Let's say you're writing the story from Della's point of view. You can say, "Della looked up into Rodney's adoring face," but you can't say, "Della raised her incredibly beautiful violet eyes to Rodney's adoring face."
Why not? Because although Della may be aware she's incredibly beautiful and has violet eyes, that's not what Della sees when she looks up. That's what Rodney sees. And Della is the person whose mind you're in.
Only Della's perceptions are perceptible. Rodney's aren't. And if Della really is thinking about the color of her own eyes, instead of how adorably adoring Rodney looks, you have to explain why: "She raised her eyes, knowing the effect their violet beauty would have on him."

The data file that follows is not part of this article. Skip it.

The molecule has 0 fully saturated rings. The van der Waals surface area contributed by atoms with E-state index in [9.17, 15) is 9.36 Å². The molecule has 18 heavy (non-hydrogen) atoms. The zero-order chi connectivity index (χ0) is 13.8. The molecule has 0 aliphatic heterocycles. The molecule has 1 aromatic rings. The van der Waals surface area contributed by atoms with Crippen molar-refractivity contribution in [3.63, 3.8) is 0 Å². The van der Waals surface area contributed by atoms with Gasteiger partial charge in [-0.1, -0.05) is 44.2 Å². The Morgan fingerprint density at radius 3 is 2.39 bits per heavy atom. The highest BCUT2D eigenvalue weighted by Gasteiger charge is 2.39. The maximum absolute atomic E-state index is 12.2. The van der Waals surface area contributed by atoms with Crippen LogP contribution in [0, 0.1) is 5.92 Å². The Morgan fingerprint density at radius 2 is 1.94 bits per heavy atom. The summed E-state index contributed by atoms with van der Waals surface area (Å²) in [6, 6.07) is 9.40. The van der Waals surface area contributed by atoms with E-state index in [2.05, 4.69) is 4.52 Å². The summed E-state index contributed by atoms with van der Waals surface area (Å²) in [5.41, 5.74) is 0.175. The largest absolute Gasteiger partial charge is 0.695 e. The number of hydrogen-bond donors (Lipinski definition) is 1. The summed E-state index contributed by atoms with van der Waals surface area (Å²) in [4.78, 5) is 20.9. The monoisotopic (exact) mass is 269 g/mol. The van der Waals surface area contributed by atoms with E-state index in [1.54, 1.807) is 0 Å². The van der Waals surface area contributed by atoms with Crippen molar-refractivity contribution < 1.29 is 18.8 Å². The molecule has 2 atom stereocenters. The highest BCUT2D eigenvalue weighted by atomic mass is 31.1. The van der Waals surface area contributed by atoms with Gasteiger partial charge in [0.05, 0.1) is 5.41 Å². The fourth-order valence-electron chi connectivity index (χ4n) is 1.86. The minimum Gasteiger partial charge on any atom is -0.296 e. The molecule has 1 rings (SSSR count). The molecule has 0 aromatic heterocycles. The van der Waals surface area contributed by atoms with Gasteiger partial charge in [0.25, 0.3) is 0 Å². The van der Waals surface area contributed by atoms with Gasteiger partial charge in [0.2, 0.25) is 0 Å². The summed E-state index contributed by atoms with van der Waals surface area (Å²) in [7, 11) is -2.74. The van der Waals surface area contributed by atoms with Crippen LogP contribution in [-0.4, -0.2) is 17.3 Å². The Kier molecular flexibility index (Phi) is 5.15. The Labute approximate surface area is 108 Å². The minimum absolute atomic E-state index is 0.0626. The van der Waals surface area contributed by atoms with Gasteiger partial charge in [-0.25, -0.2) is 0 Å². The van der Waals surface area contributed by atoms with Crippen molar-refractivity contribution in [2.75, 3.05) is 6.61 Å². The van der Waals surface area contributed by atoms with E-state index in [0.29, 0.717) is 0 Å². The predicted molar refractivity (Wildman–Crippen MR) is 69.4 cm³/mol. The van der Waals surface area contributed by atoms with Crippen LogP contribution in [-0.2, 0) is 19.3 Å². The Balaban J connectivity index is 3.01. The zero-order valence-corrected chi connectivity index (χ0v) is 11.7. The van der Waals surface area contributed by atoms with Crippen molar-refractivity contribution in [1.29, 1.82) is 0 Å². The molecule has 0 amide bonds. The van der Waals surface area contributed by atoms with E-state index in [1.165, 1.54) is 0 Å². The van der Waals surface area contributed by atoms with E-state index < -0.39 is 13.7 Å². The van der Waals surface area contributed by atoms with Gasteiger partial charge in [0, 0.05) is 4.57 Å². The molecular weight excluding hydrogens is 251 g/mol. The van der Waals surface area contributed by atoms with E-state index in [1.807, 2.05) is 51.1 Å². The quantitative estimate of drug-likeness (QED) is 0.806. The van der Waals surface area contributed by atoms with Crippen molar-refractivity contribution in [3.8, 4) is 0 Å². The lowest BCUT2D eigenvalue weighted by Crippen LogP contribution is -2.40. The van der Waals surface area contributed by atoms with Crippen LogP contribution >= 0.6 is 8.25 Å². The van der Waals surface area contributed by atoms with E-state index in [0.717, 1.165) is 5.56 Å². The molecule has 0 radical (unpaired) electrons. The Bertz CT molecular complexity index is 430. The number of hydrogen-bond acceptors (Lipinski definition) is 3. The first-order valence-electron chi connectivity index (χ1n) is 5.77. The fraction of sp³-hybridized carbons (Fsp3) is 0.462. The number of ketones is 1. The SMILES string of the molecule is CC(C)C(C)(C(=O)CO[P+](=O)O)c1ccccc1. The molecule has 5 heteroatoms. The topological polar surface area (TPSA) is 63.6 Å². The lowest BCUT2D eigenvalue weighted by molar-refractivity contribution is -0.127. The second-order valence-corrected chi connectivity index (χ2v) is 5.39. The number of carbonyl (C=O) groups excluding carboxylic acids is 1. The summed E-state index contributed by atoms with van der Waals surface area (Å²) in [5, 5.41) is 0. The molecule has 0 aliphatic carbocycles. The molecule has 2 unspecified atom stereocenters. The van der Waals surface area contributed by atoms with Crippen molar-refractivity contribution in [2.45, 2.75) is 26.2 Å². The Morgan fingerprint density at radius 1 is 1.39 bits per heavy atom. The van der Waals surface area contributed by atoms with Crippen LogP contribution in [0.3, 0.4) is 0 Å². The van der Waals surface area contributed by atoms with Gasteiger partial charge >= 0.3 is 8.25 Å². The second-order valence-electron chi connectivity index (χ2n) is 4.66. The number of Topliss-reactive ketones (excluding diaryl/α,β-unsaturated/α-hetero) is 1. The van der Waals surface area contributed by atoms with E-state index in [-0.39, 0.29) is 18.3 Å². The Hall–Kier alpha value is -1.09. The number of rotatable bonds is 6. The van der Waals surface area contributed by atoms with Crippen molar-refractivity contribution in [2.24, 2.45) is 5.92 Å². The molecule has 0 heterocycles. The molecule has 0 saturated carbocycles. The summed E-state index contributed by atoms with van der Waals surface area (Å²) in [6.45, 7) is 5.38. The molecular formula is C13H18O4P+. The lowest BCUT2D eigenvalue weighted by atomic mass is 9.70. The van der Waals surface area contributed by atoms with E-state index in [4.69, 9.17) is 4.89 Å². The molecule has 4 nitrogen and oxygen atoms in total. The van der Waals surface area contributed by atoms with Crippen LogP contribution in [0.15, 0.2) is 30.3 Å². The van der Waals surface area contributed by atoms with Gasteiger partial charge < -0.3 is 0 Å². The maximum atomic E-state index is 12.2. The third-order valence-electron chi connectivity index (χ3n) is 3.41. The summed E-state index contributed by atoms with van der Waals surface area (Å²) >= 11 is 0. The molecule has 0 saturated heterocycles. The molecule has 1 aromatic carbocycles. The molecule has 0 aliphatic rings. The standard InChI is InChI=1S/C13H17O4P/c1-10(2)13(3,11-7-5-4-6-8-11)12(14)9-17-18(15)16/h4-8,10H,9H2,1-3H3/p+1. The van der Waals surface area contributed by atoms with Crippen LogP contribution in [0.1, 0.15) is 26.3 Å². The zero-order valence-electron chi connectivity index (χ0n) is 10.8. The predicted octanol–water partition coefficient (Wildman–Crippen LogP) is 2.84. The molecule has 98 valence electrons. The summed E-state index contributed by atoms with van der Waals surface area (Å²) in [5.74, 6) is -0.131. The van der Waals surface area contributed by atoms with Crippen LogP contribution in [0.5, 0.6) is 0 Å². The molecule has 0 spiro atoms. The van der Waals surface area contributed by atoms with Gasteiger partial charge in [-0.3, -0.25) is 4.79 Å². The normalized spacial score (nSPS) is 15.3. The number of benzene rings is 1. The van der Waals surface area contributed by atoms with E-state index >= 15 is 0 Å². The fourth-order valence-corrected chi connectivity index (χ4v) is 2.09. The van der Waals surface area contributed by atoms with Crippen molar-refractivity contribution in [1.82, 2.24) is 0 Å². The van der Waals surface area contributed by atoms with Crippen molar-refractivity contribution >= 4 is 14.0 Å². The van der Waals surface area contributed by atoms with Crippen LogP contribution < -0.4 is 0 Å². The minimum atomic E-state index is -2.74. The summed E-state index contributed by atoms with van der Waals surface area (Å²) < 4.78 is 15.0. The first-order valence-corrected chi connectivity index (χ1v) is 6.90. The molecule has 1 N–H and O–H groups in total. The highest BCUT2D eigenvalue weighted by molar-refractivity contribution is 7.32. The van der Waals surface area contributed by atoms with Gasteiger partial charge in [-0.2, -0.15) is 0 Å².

If this still seems mysterious, consider that the limited third person is very like the first person in some ways; and you know that when you write as "I" you can tell only what "I" see and know. - "I raised my incredibly beautiful violet eyes to Rodney's adoring face." I'm sure you see that you wouldn't write that.
Ursula K. Le Guin